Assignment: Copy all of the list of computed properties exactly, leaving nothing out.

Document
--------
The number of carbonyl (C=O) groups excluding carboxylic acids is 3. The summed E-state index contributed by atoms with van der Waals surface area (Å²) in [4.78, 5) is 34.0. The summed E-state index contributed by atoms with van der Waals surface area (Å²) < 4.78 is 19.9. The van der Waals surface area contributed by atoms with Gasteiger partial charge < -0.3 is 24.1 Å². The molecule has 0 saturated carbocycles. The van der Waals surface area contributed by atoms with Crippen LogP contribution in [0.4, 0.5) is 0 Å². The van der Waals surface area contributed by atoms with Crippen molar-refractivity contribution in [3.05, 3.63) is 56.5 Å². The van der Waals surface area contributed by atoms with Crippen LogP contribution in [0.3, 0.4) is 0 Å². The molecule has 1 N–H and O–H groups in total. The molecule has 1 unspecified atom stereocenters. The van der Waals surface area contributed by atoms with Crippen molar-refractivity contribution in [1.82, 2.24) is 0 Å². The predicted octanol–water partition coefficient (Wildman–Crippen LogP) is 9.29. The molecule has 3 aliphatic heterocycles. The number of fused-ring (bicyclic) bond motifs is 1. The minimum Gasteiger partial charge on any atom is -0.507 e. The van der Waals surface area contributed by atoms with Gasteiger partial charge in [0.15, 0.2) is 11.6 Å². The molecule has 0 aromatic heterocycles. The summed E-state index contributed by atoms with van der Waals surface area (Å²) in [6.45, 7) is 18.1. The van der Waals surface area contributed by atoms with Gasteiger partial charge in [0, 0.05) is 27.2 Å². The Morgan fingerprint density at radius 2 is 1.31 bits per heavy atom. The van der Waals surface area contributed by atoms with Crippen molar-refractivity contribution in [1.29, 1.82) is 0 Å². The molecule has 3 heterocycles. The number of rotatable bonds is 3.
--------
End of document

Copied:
The number of carbonyl (C=O) groups excluding carboxylic acids is 3. The summed E-state index contributed by atoms with van der Waals surface area (Å²) in [4.78, 5) is 34.0. The summed E-state index contributed by atoms with van der Waals surface area (Å²) < 4.78 is 19.9. The van der Waals surface area contributed by atoms with Gasteiger partial charge < -0.3 is 24.1 Å². The molecule has 0 saturated carbocycles. The van der Waals surface area contributed by atoms with Crippen LogP contribution in [0.4, 0.5) is 0 Å². The van der Waals surface area contributed by atoms with Crippen molar-refractivity contribution in [3.05, 3.63) is 56.5 Å². The van der Waals surface area contributed by atoms with Crippen LogP contribution in [0.3, 0.4) is 0 Å². The molecule has 1 N–H and O–H groups in total. The molecule has 1 unspecified atom stereocenters. The van der Waals surface area contributed by atoms with Crippen molar-refractivity contribution in [1.82, 2.24) is 0 Å². The predicted octanol–water partition coefficient (Wildman–Crippen LogP) is 9.29. The molecule has 3 aliphatic heterocycles. The number of fused-ring (bicyclic) bond motifs is 1. The minimum Gasteiger partial charge on any atom is -0.507 e. The van der Waals surface area contributed by atoms with Gasteiger partial charge in [0.15, 0.2) is 11.6 Å². The molecule has 0 aromatic heterocycles. The summed E-state index contributed by atoms with van der Waals surface area (Å²) in [6.45, 7) is 18.1. The van der Waals surface area contributed by atoms with Gasteiger partial charge in [0, 0.05) is 27.2 Å². The Morgan fingerprint density at radius 2 is 1.31 bits per heavy atom. The van der Waals surface area contributed by atoms with Crippen molar-refractivity contribution in [1.29, 1.82) is 0 Å². The molecule has 3 heterocycles. The number of rotatable bonds is 3.